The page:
|It Ain't Over 'Til It's Over|
|Topic||Productivity and Growth
|Key Words||Recession, Gross Domestic Product, Economic Growth|
Japan had been in a recession for about two years, and the Japanese government tried a variety of stimulative measures to induce economic recovery. The economy expanded modestly in the first and second quarters of 1999 and Japanese authorities thought that their policies had caused an economic turnaround. However, the economy contracted during the July-September quarter by 3.8 percent and the head of Japan's Economic Planning Agency just announced that economic growth in the fourth quarter is expected to also be negative. Two consecutive quarters of negative growth means that Japan's recession has resumed.
Japanese Prime Minister Keizo Obuchi came to power in 1998. His economic program relied upon massive government spending program to turn the economy around. The ratio of debt to gross domestic product (GDP) increased to 130%, the highest of any major industrialized nation. After five consecutive quarters of contraction, the economy increased by a modest 1.5% in the first quarter and another 1.5 % in the second quarter. Authorities believed that their spending program had rekindled spending and stimulated growth to the point where economic growth would be self-sustaining. As a consequence they abated their spending in the third quarter. The authorities were wrong - the economy contracted by 3.8%. The Japanese government continued to provide upbeat assessments of the strength of the economy; however, sluggish consumer spending resulting in part from a reduction in worker bonuses was responsible for what will likely be a fourth quarter decline.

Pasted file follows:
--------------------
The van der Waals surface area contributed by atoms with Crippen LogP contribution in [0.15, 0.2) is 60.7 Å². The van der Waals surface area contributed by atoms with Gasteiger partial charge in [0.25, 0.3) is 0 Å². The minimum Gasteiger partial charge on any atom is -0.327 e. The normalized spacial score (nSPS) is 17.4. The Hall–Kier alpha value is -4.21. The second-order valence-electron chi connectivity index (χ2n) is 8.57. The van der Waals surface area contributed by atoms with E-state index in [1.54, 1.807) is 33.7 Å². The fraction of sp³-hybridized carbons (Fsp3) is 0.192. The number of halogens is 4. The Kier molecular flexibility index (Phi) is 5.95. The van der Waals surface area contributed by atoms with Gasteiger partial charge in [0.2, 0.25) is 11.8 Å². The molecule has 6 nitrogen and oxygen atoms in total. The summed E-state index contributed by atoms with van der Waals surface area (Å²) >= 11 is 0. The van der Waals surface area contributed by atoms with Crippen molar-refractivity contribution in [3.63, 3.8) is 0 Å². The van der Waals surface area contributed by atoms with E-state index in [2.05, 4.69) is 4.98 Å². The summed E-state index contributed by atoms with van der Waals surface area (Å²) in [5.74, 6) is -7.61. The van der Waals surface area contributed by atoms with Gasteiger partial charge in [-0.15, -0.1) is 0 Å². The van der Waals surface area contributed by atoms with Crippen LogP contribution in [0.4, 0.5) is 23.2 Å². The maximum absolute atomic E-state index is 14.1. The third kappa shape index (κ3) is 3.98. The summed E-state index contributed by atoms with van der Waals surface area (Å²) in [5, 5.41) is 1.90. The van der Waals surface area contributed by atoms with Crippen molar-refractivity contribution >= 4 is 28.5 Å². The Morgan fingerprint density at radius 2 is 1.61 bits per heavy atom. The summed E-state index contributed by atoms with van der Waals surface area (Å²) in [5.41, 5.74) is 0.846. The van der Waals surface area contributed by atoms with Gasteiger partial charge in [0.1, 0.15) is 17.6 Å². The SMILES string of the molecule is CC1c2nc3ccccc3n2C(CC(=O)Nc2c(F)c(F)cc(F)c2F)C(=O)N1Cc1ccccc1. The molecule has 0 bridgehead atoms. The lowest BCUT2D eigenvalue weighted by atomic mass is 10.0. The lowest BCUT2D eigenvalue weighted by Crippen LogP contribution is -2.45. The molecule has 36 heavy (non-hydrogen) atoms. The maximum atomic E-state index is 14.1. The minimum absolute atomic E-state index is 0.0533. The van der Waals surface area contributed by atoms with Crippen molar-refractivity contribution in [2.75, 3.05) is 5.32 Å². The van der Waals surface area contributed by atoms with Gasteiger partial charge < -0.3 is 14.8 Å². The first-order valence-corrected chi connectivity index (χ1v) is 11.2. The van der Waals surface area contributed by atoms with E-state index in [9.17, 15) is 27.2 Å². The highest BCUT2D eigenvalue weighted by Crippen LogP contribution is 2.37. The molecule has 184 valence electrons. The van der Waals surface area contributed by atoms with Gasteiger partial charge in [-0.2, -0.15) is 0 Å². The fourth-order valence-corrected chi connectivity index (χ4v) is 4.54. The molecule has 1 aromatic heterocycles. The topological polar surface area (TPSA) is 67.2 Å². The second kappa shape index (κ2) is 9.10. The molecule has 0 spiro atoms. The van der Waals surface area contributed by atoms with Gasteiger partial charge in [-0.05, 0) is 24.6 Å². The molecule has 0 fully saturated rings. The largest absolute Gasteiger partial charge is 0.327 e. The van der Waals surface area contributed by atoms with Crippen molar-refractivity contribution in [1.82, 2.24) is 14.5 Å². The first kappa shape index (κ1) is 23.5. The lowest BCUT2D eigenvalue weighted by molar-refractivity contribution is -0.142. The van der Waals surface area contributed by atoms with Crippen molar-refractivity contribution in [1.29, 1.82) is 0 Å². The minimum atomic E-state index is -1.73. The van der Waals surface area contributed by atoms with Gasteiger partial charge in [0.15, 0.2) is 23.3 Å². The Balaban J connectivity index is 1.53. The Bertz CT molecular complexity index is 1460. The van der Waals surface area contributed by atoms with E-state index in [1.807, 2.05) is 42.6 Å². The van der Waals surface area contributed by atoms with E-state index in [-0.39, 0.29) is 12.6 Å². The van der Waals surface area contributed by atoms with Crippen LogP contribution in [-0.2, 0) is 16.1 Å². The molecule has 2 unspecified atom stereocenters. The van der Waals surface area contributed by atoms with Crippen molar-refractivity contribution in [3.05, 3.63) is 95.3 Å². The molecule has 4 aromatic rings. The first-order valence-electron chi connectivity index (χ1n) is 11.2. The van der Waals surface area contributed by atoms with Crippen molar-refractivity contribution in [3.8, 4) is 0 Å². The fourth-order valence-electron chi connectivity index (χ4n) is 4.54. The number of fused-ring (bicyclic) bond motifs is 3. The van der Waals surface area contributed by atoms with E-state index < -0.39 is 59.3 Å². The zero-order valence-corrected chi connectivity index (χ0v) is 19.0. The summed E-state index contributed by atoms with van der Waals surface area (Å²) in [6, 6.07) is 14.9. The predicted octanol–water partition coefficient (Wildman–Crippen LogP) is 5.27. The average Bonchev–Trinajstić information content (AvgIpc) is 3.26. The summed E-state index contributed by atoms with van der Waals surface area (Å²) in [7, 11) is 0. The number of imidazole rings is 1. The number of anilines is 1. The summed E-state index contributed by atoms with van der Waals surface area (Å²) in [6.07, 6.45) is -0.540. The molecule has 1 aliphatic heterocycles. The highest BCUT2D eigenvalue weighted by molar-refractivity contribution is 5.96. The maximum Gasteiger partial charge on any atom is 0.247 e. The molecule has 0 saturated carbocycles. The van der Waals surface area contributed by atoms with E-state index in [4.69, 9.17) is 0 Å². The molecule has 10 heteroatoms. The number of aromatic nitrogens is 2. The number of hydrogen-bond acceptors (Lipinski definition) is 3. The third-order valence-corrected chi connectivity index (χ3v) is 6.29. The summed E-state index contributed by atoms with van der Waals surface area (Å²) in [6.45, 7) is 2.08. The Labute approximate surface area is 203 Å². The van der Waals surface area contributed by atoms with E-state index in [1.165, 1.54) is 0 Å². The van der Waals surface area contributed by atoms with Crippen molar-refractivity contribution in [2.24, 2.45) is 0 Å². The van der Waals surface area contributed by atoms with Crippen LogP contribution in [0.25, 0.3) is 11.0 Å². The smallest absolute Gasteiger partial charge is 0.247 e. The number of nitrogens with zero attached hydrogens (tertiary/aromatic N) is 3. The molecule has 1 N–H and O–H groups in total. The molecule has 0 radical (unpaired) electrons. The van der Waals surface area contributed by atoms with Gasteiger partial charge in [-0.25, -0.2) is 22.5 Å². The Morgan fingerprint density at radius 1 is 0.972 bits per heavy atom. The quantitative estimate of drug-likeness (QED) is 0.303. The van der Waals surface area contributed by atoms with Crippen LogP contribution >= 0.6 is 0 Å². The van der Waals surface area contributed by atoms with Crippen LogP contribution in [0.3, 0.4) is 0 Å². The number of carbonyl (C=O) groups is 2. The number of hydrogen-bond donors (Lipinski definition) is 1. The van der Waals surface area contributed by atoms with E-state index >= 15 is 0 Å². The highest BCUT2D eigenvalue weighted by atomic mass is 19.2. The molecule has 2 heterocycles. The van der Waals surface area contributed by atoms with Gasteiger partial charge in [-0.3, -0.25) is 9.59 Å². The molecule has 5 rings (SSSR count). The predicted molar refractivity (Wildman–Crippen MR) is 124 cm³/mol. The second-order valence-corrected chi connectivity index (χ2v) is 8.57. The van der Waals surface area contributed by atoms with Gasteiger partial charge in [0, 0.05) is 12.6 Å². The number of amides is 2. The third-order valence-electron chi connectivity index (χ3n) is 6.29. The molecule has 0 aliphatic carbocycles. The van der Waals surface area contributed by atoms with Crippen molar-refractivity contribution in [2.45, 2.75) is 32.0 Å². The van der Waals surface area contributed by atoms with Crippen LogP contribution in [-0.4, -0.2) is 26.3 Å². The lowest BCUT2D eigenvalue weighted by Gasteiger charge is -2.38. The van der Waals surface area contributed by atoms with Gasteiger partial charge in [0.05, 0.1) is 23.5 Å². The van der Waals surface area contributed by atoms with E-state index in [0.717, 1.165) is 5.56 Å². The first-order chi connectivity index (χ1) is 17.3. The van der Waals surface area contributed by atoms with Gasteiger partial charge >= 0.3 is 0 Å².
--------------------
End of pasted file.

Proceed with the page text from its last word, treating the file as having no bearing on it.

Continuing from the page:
(Updated March 1, 2000)
|Source||Clay Chandler, "Japanese Economy Shrinks Again," The Washington Post, February 7, 2000.|
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